Nigeria’s 2015 Elections: Permanent Voter’s Cards, Smart Card Readers and Security Challenges

Voting time in any democracy always involves rigorous politicking. The
electioneering exercise in developed democracies tends to have less tension
in the polity than in many developing democracies which do witness some
hitches, mainly in issues of procedure and security. However, these problems
reduce with every subsequent election. Nigeria’s 2015 general elections were
no exception to such improvements as there were innovations in the Anti
Electoral Fraud Procedures (AEFP). The research in this work questions the
extent to which the AEFP prevented electoral malpractices in Nigeria’s 2015
general elections. It also assesses whether, given the security tension in the
country, the ratio of actual voter turnout to registered voter speaks of peace
in the electoral process. The research methodology adopted is an empirical
analysis of data from the Afrobarometer Round 6 survey assessing Nigerians’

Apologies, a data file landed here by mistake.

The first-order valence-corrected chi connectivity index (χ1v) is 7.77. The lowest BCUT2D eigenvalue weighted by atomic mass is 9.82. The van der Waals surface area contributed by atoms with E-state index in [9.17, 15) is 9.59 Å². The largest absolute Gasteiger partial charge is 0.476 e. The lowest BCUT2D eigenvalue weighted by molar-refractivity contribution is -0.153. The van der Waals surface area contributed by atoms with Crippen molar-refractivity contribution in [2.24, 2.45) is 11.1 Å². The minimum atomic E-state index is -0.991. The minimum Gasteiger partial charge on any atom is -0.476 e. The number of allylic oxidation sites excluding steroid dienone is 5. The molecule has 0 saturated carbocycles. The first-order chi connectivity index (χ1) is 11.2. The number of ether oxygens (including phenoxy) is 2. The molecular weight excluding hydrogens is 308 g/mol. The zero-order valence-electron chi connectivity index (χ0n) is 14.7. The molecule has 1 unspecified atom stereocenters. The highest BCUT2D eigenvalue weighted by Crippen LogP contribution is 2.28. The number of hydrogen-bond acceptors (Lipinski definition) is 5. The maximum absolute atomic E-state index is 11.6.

perceptions of their electoral environment and of the level of preparedness of
the Independent Electoral Commission (INEC). INEC’s officially released
presidential election result is also critically interrogated. The relative
deprivation theory is used to analyse the causes of security challenges. The
conclusion is premised on the grounds that there were general improvements
in the 2015 general elections and recommendations were posited to the
Election Management Body (EMB), the government and the general masses.

File Type: pdf
Categories: Journal of African Elections
Tags: card reader, democracy, election, INEC, permanent voter’s card (PVC), urban violence
journal of african elections vol15 number 2 transparent democratic governance in africa